What Is Modified Cash Basis?
Modified cash basis is an accounting method that combines elements of the two major bookkeeping practices: cash and accrual accounting. It seeks to get the best of both worlds, recording sales and expenses for long-term assets on an accrual basis and those of short-term assets on a cash basis. The goal here is to provide a clearer financial picture without dealing with the costs of switching to full-blown accrual accounting.
- The modified cash basis is a bookkeeping practice that combines elements of the two major accounting methods: cash and accrual.
- Long-term assets are recorded on an accrual basis and short-term assets are registered using the cash accounting method.
- Accrual basis methods produce a clearer picture of business performance while using cash basis records for other items helps to keep costs down where possible.
- The modified cash method may only be used for internal purposes because it does not comply with International Financial Reporting Standards (IFRS), or the generally accepted accounting principles (GAAP).
- Both IFRS and GAAP require that public companies use the accrual method of accounting for their financial statements, with some caveats for GAAP.
Understanding Modified Cash Basis
To understand how a modified cash basis works it is first essential to break down how traditional bookkeeping practices are influenced by function.
Cash basis accounting recognizes income when it is received and expenses when they are paid for. Its biggest advantage is its simplicity.
In contrast, accrual accounting recognizes income when a sale is fulfilled, rather than when it is paid for, and records expenses when they are incurred, irrespective of any movement of cash. This is a slightly more complicated method but does have the benefit of enabling a company to match revenue and its associated expenses and understand what it costs to run the business each month, as well as how much it makes.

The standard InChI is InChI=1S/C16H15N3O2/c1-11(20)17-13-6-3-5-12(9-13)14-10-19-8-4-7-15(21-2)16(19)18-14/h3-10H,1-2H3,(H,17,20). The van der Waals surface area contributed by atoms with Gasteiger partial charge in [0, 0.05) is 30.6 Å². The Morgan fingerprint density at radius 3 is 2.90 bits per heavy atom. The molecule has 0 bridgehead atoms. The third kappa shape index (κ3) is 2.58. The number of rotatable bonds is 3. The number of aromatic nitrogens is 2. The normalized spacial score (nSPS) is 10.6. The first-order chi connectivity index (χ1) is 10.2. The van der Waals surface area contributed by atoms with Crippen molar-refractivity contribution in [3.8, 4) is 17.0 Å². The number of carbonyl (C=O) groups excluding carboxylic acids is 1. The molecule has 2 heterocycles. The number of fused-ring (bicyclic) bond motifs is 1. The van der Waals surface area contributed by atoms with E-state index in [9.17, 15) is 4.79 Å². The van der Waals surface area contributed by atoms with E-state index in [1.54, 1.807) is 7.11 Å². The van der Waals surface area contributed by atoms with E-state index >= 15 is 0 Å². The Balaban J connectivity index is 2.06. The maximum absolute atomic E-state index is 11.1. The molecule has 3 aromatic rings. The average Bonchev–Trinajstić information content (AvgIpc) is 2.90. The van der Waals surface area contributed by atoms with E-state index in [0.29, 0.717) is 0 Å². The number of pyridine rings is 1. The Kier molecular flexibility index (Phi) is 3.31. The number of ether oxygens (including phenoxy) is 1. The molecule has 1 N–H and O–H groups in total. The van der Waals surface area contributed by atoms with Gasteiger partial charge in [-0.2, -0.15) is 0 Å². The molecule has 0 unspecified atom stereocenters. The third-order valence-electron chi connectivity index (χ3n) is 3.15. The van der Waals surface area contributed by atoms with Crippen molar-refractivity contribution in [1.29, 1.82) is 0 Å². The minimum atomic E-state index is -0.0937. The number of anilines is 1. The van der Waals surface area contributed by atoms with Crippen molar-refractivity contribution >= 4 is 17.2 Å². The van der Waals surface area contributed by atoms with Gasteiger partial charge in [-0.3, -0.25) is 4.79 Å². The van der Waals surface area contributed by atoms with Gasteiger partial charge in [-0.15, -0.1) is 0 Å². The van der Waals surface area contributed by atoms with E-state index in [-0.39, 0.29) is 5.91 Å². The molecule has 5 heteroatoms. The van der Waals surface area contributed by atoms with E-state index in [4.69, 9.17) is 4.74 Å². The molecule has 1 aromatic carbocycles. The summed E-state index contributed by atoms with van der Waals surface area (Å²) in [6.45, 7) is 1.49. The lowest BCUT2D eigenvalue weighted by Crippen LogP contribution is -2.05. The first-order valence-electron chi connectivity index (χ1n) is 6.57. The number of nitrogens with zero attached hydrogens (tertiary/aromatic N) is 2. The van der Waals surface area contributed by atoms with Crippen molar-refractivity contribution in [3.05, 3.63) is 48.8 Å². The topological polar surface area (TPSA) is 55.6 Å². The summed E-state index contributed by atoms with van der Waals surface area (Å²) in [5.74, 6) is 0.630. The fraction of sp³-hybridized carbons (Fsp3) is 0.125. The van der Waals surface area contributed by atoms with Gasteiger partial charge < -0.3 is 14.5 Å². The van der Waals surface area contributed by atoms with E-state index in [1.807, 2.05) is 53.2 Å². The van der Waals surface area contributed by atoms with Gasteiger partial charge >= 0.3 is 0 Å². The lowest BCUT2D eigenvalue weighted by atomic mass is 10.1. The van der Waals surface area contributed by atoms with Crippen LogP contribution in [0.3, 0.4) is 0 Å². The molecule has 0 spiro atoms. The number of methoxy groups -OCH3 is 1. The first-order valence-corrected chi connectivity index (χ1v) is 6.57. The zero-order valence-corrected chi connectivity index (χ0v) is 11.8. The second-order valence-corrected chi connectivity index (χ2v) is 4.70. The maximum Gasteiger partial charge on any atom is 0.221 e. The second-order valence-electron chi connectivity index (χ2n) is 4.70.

The modified cash basis borrows elements from both cash and accrual accounting, depending on the nature of the asset. It consists of the following features:
- It records short-term assets, such as accounts receivable (AR) and inventory, on a cash basis on the income statement, similar to cash basis accounting.
- Longer-term assets, such as fixed assets and long-term debt, are recorded on the balance sheet. Like accrual accounting, depreciation and amortization appear on the income statement as well.
Advantages and Disadvantages of Modified Cash Basis
By borrowing elements from both techniques, the modified cash basis method can better balance short-term and long-term accounting items. Short-term items, like a regular monthly utility expense (a bill), are recorded according to the cash basis (as there is a related inflow or outflow of cash), which results in an income statement largely populated with items based on the cash basis. Long-term items that do not change within a given financial year, such as a long-term investment property, plant, and equipment, are recorded using the accrual basis.
Accrual basis methods produce a clearer picture of business performance while using cash basis records for other items helps to keep costs down where possible; maintaining a set of full accrual accounting records is more time-consuming.
If financial statements are subject to formal reviews, such as an analysis performed by auditors, investors, or a bank, the modified cash basis method will prove inadequate. The modified cash method may only be used for internal purposes because it does not comply with International Financial Reporting Standards (IFRS) or the generally accepted accounting principles (GAAP), which outline what procedures companies must follow when preparing their officially reported financial statements.
This makes a modified cash basis accounting popular with private companies. It also means that publicly traded companies using this method cannot get their financial statements signed off by auditors. Consistency is required, so transactions recorded under a cash basis must be converted to accrual. This is so because, under IFRS and GAAP, public companies are required to report their financials using only the accrual method of accounting because of its matching principle.
One caveat to the requirement is that under GAAP, if a corporation has average annual gross receipts of less than $25 million for the last three consecutive years, it may then choose whichever accounting method it prefers.